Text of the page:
Brillo Project was renamed to Android Things with the release of a developer preview back in December 2014, and the operating system enabling developers and companies to build and maintain Internet of Things devices at scale.
The OS has now graduated so-to-speak with the release of Android Things 1.0 with long-term support for production devices, and this was to be expected as several Android Things devices were announced earlier this year.
The new release adds supports for new system-on-modules (SoMs) based on the NXP i.MX8M, Qualcomm SDA212, Qualcomm SDA624, and MediaTek MT8516 SoCs. These modules are certified for production use with guaranteed long-term support for 3 years, and development hardware and reference designs for these SoMs will be available in the coming months.
The Raspberry Pi 3 Model B and NXP i.MX7D boards and system-on-modules are still supported, but support for NXP i.MX6UL devices will be deprecated. Check out the hardware page for a full list of supported platforms.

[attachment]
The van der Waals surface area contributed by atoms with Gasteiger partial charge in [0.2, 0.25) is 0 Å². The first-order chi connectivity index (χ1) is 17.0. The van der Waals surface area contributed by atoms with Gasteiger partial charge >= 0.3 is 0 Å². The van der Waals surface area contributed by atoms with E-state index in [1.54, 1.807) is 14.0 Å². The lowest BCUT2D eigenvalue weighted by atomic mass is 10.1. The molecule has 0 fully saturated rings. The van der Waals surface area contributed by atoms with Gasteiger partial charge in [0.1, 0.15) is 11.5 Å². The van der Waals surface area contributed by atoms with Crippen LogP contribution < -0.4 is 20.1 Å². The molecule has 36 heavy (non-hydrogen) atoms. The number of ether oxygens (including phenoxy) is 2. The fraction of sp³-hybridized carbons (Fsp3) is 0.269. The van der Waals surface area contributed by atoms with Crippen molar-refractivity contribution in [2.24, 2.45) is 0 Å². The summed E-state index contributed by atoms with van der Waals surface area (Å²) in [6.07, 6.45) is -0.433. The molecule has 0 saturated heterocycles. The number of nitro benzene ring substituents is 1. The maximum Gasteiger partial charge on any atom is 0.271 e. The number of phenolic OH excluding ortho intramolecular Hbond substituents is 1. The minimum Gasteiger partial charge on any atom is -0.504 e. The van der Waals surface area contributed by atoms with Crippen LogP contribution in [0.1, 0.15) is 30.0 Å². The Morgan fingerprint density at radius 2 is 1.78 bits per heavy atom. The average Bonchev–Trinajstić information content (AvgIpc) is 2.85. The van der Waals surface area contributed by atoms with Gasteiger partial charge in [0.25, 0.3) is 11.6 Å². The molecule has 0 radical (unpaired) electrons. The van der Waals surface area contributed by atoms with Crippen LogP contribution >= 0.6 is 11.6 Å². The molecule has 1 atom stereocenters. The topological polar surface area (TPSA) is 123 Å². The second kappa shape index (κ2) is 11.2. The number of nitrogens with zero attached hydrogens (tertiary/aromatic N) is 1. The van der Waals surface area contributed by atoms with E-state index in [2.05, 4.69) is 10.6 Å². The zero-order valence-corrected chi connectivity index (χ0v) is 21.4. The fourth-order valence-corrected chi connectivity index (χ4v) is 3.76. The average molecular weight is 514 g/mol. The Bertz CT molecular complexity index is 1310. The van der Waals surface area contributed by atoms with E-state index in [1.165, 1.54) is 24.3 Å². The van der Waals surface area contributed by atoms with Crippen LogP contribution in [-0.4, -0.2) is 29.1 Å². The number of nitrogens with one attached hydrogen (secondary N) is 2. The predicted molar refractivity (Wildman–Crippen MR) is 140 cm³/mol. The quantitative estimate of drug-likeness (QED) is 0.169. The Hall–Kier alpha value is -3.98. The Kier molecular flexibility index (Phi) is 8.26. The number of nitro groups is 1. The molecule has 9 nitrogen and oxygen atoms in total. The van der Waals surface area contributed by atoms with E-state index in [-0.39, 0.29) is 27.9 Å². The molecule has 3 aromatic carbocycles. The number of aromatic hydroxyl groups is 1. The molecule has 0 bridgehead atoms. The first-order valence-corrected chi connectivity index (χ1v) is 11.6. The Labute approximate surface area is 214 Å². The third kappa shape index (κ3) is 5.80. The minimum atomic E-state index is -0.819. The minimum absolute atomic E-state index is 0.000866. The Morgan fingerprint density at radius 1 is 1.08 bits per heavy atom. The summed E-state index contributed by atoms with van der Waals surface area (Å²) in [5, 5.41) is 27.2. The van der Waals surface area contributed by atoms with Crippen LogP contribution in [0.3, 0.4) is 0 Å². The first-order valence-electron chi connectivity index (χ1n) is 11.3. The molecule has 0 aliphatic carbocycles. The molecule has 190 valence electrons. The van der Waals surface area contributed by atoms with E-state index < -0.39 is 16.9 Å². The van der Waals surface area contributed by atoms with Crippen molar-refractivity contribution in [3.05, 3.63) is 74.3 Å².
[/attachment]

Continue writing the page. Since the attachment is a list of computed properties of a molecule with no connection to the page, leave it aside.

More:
Google also pointed out some of the strength of Android Things with automatic firmware updates enabled for all devices by default, and the company will offer free stability fixes and security patches for three years, with optional (read paid) extended support. See program policies for details on software update support.
The Android Things Console now comes with a new interface to configure hardware peripherals, enabling build-time control of the Peripheral I/O connections, and device properties such as GPIO pull-up/pull-down resistors and I2C & UART bus speed.
While you can test up to 100 devices for free for non-commercial use using Android Things console, companies will have to sign a distributions agreement with Google to remove the limit for the commercial products.
For further details about Android Things 1.0 you may want to read the release notes, and to get started you consider purchasing a starter kit and checkout some existing projects on androidthings.withgoogle.com.
Jean-Luc started CNX Software in 2010 as a part-time endeavor, before quitting his job as a software engineering manager, and starting to write daily news, and reviews full time later in 2011.